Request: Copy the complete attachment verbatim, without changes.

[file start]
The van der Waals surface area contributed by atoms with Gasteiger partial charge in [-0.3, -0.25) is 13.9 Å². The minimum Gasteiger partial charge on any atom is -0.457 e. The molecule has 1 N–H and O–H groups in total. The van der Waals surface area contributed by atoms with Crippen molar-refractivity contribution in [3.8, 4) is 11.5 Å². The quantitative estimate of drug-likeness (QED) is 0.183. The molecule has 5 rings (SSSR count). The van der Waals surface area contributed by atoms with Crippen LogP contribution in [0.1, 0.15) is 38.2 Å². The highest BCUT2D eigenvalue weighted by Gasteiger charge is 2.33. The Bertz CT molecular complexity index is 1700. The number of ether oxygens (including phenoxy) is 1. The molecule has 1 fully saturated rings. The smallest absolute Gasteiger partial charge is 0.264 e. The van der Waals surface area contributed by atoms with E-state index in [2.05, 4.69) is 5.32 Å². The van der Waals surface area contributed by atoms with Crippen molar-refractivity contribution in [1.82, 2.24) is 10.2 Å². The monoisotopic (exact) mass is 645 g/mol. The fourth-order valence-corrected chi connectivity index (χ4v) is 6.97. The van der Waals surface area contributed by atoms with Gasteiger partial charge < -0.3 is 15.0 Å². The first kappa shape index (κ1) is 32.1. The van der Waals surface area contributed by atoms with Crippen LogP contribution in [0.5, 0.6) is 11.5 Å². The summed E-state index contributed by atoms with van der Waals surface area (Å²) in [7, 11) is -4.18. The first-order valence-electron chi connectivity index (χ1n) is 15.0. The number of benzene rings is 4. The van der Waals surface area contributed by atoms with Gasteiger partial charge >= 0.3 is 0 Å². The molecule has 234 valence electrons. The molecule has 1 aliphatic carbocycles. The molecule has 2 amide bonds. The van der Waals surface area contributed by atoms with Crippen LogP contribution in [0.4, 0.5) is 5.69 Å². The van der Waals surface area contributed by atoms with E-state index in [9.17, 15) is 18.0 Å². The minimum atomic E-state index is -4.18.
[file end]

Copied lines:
The van der Waals surface area contributed by atoms with Gasteiger partial charge in [-0.3, -0.25) is 13.9 Å². The minimum Gasteiger partial charge on any atom is -0.457 e. The molecule has 1 N–H and O–H groups in total. The van der Waals surface area contributed by atoms with Crippen molar-refractivity contribution in [3.8, 4) is 11.5 Å². The quantitative estimate of drug-likeness (QED) is 0.183. The molecule has 5 rings (SSSR count). The van der Waals surface area contributed by atoms with Crippen LogP contribution in [0.1, 0.15) is 38.2 Å². The highest BCUT2D eigenvalue weighted by Gasteiger charge is 2.33. The Bertz CT molecular complexity index is 1700. The number of ether oxygens (including phenoxy) is 1. The molecule has 1 fully saturated rings. The smallest absolute Gasteiger partial charge is 0.264 e. The van der Waals surface area contributed by atoms with E-state index in [2.05, 4.69) is 5.32 Å². The van der Waals surface area contributed by atoms with Crippen molar-refractivity contribution in [1.82, 2.24) is 10.2 Å². The monoisotopic (exact) mass is 645 g/mol. The fourth-order valence-corrected chi connectivity index (χ4v) is 6.97. The van der Waals surface area contributed by atoms with Gasteiger partial charge < -0.3 is 15.0 Å². The first kappa shape index (κ1) is 32.1. The van der Waals surface area contributed by atoms with Crippen LogP contribution in [0.5, 0.6) is 11.5 Å². The summed E-state index contributed by atoms with van der Waals surface area (Å²) in [7, 11) is -4.18. The first-order valence-electron chi connectivity index (χ1n) is 15.0. The number of benzene rings is 4. The van der Waals surface area contributed by atoms with Gasteiger partial charge >= 0.3 is 0 Å². The molecule has 234 valence electrons. The molecule has 1 aliphatic carbocycles. The molecule has 2 amide bonds. The van der Waals surface area contributed by atoms with Crippen LogP contribution in [0.4, 0.5) is 5.69 Å². The van der Waals surface area contributed by atoms with E-state index in [9.17, 15) is 18.0 Å². The minimum atomic E-state index is -4.18.